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How to make back-to-school a successful one

08/08/14

Getting back into the school routine can be a challenge for many students. San Francisco’s public schools open Monday, August 18, so it’s time for students and their families to get prepared for a school year full of learning.

Reasonable Bedtimes—Start Now

Teacher Celia Magtoto sees sleepy kids in her classroom every fall. She has a few hints for families.

“Start a reasonable bedtime before school starts and stick to it,” says Magtoto. “And make time for breakfast for them because, honestly, it does make a difference in your child’s day.”

Magtoto knows most young kids, especially those starting kindergarten, may be feeling first-day jitters. She says it’s important to have conversations with your child about school in a positive way.

“Ask open-ended questions about things to expect, like ‘What do you think school will be like?’ and, 'What do you think you might learn on the first day?’”

As the school year progresses, families should continue asking those open-ended questions. “Ask things like, ‘What was the best part of your day today?’” (And remember that "recess" or even "going home" are good answers, too.)

NurJehan Khalique, who was an elementary school principal for 11 years and is now the Executive Director of Access & Equity, suggests something you can do at home.

“Have your child draw a picture of him or herself, or even write a letter, to give to the teacher on the first day,” says Khalique. This is a great way to help your child start building a relationship with the teacher, she says, “even before that first step into the classroom.”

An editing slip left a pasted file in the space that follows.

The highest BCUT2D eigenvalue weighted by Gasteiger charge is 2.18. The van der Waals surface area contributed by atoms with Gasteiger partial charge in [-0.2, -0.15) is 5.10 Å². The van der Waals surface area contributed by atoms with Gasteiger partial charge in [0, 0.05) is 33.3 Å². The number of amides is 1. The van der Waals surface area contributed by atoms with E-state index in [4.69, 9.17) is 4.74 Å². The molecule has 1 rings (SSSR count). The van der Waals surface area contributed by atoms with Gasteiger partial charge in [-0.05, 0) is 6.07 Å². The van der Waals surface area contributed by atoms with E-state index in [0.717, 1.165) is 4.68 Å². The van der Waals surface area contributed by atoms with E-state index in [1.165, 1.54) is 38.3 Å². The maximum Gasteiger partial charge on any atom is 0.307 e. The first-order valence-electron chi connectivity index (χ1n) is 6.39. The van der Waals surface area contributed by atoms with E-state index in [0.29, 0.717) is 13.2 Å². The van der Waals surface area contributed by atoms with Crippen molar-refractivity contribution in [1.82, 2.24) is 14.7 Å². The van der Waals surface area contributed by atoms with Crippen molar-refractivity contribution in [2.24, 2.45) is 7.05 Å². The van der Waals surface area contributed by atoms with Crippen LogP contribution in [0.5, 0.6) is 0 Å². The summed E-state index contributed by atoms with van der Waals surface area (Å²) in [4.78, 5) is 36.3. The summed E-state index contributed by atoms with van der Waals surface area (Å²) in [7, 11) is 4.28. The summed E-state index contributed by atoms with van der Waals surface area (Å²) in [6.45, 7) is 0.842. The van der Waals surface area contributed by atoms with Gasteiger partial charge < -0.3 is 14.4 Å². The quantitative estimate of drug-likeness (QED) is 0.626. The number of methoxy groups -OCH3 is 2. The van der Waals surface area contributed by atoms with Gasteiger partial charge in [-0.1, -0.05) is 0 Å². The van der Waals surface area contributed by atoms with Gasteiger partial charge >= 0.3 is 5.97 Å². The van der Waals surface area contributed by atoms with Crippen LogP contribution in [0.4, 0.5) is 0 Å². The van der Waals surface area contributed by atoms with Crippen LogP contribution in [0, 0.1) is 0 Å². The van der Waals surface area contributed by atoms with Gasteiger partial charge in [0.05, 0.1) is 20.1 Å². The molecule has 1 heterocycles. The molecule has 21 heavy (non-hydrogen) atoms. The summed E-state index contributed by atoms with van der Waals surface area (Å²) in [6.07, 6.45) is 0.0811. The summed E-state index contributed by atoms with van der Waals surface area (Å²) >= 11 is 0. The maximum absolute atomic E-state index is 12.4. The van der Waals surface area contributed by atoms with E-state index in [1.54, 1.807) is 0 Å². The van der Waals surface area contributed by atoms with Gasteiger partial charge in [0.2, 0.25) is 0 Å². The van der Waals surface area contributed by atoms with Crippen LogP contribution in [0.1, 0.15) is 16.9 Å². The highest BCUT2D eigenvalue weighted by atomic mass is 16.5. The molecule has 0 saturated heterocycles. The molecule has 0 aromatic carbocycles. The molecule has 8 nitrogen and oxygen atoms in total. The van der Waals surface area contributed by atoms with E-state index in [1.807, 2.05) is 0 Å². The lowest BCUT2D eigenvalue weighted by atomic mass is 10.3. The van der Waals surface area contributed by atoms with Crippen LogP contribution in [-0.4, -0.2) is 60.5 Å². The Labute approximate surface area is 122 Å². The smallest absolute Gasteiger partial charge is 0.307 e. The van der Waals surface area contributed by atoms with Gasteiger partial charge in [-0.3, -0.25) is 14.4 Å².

If your child is going to a new school, take your child to the school grounds before the first day to see what the building and yard looks like. The school may not be open, but getting a preview can help.

You can even start your child off by thinking way ahead, says Khalique. “Encourage your child to write about what they want to be when they grow up. Back-to-school is always a good time to think about work or careers."

Another creative way to ease first-day jitters is to take a trip to the library to check out books about the first day.

Teenagers Have to Adjust, Too

For students who have been going to school for several years, going back to school has different challenges, but parenting still plays a key role in a child’s success.

“Set limits at bedtime,” says Balboa High’s assistant principal Susan Ritter. “Most teens need eight hours of sleep to have a good day at school.” Ritter suggests parents hold on to the child’s cell phones and video game controls and even unplug the TV at bedtime to reduce distractions.

“Don’t be afraid to set boundaries, especially with teens,” she says. “They still need strong parenting.”

Ritter adds that it’s always a good idea to have nutritious foods and snacks around the house. Stock up on fresh fruits and whole grain breads, for instance, which are sometimes cheaper than processed food. For families on extremely tight budgets, the SF Food Bank is a good resource.

Ritter adds that those first few weeks of school are all about getting organized. “High school students need to use academic planners,” says Ritter, “they are taking up to six classes a day and juggling homework and after school responsibilities.” She says to make sure your teenager has a planner right as school starts.

As the year goes on, Ritter says it’s okay to ask your teen on a regular basis about any big assignments that are coming up and what he or she is doing to get them done.

“High schoolers need to know that you care about their schoolwork, and just checking in to chat about it briefly can keep them on track.”

More Back-to-School Resources